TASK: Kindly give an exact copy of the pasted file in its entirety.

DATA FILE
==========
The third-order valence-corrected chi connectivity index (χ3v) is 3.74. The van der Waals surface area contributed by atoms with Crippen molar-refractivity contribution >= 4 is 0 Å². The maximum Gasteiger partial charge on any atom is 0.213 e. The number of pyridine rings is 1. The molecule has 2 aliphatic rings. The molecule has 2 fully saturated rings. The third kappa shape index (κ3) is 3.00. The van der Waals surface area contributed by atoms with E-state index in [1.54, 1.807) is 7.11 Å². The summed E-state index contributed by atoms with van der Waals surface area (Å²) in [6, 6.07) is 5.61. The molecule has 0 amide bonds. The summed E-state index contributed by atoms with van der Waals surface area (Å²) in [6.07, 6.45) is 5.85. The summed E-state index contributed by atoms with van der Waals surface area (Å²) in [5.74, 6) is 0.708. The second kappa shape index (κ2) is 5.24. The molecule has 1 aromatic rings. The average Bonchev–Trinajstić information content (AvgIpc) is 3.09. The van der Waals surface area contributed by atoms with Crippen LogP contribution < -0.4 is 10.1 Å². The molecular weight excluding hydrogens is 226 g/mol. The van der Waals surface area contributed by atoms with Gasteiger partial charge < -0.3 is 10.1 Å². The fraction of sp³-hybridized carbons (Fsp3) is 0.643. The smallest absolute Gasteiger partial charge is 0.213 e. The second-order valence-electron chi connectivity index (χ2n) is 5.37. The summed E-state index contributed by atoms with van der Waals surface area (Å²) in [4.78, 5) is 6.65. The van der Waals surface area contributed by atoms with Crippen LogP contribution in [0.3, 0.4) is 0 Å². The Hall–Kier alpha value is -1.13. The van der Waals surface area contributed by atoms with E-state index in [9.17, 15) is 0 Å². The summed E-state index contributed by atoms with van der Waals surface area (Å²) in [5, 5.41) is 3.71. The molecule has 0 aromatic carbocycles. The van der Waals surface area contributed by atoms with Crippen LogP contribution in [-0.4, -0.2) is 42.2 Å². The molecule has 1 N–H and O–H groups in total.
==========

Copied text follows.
The third-order valence-corrected chi connectivity index (χ3v) is 3.74. The van der Waals surface area contributed by atoms with Crippen molar-refractivity contribution >= 4 is 0 Å². The maximum Gasteiger partial charge on any atom is 0.213 e. The number of pyridine rings is 1. The molecule has 2 aliphatic rings. The molecule has 2 fully saturated rings. The third kappa shape index (κ3) is 3.00. The van der Waals surface area contributed by atoms with E-state index in [1.54, 1.807) is 7.11 Å². The summed E-state index contributed by atoms with van der Waals surface area (Å²) in [6, 6.07) is 5.61. The molecule has 0 amide bonds. The summed E-state index contributed by atoms with van der Waals surface area (Å²) in [6.07, 6.45) is 5.85. The summed E-state index contributed by atoms with van der Waals surface area (Å²) in [5.74, 6) is 0.708. The second kappa shape index (κ2) is 5.24. The molecule has 1 aromatic rings. The average Bonchev–Trinajstić information content (AvgIpc) is 3.09. The van der Waals surface area contributed by atoms with Crippen LogP contribution < -0.4 is 10.1 Å². The molecular weight excluding hydrogens is 226 g/mol. The van der Waals surface area contributed by atoms with Gasteiger partial charge < -0.3 is 10.1 Å². The fraction of sp³-hybridized carbons (Fsp3) is 0.643. The smallest absolute Gasteiger partial charge is 0.213 e. The second-order valence-electron chi connectivity index (χ2n) is 5.37. The summed E-state index contributed by atoms with van der Waals surface area (Å²) in [4.78, 5) is 6.65. The van der Waals surface area contributed by atoms with Crippen LogP contribution in [0.3, 0.4) is 0 Å². The Hall–Kier alpha value is -1.13. The van der Waals surface area contributed by atoms with E-state index in [9.17, 15) is 0 Å². The summed E-state index contributed by atoms with van der Waals surface area (Å²) in [5, 5.41) is 3.71. The molecule has 0 aromatic carbocycles. The van der Waals surface area contributed by atoms with Crippen LogP contribution in [-0.4, -0.2) is 42.2 Å². The molecule has 1 N–H and O–H groups in total.